In a Facebook post earlier today, Lila Downs responded to criticism that she, like other Mexican artists at the Latin Grammys, did not use the awards to speak publicly about the kidnappings of 43 Ayotzinapa students. The awards night, held November 20th, coincided with mass protests around the world in support of the 43 student teachers who have been missing from the town of Iguala in Guerrero, Mexico, since September 26th. The world has lauded artist Residente (Rene Pérez) from Calle 13 who, despite being told by organizers not to, wore a t-shirt in support of the students and during the band’s live performance declared, “We are all Ayotzinapa. We cannot allow this to still happen. Long live Mexico!”
In her post, Downs clarified that she, in fact, did speak about the pain her country is in but that the segment wasn’t aired on television because she won for a noncommercial category. Downs, unlike other artists and activists who have focused solely on the 43 students, also spoke of the femicides in Mexico, where seven women are murdered every 24 hours, or as one activist puts it, “For women, that’s like one Iguala every 7 days.”
English translation of Facebook post is below video
English translation (by Gozamos; emphasis is ours):
I have seen that some have written asking about Ayotzinapa these days. I share the outrage, sadness and anger at what is happening in our country! I think it’s better to unite to defeat the enemy instead of attacking those who have faith in our country and want change. For those who want to divide us, I tell them: I was not televised because the Grammys separate non-commercial categories and only broadcast them online. This time Raíz did not participate in the Latin Grammys because Nina Pastori and Soledad were not granted visas. So we had no musical performance in the televised gala since the U.S. musicians’ union does not allow it.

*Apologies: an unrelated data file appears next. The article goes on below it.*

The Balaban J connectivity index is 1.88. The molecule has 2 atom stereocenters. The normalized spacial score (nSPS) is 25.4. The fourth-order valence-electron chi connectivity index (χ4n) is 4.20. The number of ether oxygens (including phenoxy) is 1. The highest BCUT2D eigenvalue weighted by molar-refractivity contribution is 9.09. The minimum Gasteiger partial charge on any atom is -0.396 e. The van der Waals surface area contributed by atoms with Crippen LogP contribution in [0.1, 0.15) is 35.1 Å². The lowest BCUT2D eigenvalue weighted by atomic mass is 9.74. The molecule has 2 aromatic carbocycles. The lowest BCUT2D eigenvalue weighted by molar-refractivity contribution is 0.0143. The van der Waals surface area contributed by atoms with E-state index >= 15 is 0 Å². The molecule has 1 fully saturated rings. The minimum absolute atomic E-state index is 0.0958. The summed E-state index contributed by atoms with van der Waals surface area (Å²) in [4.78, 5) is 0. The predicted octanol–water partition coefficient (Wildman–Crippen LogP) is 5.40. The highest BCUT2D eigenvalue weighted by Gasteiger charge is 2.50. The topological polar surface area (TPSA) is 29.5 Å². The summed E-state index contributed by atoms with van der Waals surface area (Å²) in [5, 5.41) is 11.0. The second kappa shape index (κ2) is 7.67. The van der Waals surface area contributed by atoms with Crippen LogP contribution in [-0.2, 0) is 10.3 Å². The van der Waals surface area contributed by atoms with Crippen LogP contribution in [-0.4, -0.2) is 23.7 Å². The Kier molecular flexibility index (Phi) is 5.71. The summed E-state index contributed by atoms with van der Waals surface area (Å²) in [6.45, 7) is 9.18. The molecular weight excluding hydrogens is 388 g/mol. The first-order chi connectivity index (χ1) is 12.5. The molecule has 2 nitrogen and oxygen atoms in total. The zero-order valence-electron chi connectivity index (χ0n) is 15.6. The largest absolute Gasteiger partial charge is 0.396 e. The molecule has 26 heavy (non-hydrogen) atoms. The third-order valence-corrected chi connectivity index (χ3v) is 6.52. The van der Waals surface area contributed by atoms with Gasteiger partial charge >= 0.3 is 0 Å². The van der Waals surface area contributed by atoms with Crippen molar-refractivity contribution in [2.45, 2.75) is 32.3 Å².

At this link which was shown on the Grammy Latino site, you can see I dedicated the win to justice in my Mexico.
It outrages me; it angers me. They took them alive and we want them alive. That’s how I’ve announced it at our concerts, like I did in a statement days before that.
The 43 students are not listed, and although some have taken that as a symbol, I have seen that there are many more, from the 90s I have not seen justice for many disappeared women at the border and elsewhere in the country, that this chilling case is the straw that broke the camel’s back, that we seek justice in a system that has not worked in a long time, and that we know it, but until now many more are expressing it!
In my experience, I have seen that different opinions divide us and we lose strength. Let’s not lose sight of who we are, comrades, and what are our concerns. Instead of criticizing, let’s put forth ideas of how we can change. How we are going to change the justice system so that it works and how we can choose leaders who do not become corrupt at the national, state and municipal levels.
Since I started writing songs, I did it with the concern of telling the stories of my reality, also of the things that happen in my country, and some songs like black dog and others, accompanied me, and gave me strength. In those times, many did not know me, but that did not discourage me.
Although very occasionally I have been supported by radio and television (for reasons you well know), despite that we keep trying and struggling to fight for culture and identity because we believe that gives us strength as an individual, as a community and as a nation.
We walked (in our musical family) with the support of all of you who believe in the pursuit of truth, expression of identity and the power of art!
[Photo: Wikimedia/Ivan Hernandez]